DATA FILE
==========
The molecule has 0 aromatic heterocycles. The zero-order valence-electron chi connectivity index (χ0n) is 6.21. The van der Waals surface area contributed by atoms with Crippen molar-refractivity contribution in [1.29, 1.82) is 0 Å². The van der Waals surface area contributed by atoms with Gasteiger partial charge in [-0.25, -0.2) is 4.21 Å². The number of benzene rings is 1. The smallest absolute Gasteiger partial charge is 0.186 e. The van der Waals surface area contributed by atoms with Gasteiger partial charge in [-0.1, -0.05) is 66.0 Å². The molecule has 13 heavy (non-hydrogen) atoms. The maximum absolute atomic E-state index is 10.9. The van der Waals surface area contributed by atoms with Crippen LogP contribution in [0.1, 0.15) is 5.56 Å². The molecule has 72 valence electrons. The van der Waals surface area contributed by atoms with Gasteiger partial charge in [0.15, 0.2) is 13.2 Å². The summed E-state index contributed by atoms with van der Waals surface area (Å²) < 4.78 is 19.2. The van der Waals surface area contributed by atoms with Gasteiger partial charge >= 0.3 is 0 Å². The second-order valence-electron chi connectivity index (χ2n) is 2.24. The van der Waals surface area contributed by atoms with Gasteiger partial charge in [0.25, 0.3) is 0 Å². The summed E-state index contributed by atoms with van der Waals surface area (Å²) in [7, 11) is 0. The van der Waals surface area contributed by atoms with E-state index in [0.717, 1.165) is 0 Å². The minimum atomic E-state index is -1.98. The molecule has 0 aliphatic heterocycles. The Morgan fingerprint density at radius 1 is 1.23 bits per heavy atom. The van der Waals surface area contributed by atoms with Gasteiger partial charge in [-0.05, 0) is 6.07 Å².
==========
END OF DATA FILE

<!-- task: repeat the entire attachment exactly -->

The molecule has 0 aromatic heterocycles. The zero-order valence-electron chi connectivity index (χ0n) is 6.21. The van der Waals surface area contributed by atoms with Crippen molar-refractivity contribution in [1.29, 1.82) is 0 Å². The van der Waals surface area contributed by atoms with Gasteiger partial charge in [-0.25, -0.2) is 4.21 Å². The number of benzene rings is 1. The smallest absolute Gasteiger partial charge is 0.186 e. The van der Waals surface area contributed by atoms with Gasteiger partial charge in [-0.1, -0.05) is 66.0 Å². The molecule has 13 heavy (non-hydrogen) atoms. The maximum absolute atomic E-state index is 10.9. The van der Waals surface area contributed by atoms with Crippen LogP contribution in [0.1, 0.15) is 5.56 Å². The molecule has 72 valence electrons. The van der Waals surface area contributed by atoms with Gasteiger partial charge in [0.15, 0.2) is 13.2 Å². The summed E-state index contributed by atoms with van der Waals surface area (Å²) < 4.78 is 19.2. The van der Waals surface area contributed by atoms with Gasteiger partial charge >= 0.3 is 0 Å². The second-order valence-electron chi connectivity index (χ2n) is 2.24. The van der Waals surface area contributed by atoms with Gasteiger partial charge in [0.25, 0.3) is 0 Å². The summed E-state index contributed by atoms with van der Waals surface area (Å²) in [7, 11) is 0. The van der Waals surface area contributed by atoms with E-state index in [0.717, 1.165) is 0 Å². The minimum atomic E-state index is -1.98. The molecule has 0 aliphatic heterocycles. The Morgan fingerprint density at radius 1 is 1.23 bits per heavy atom. The van der Waals surface area contributed by atoms with Gasteiger partial charge in [-0.05, 0) is 6.07 Å².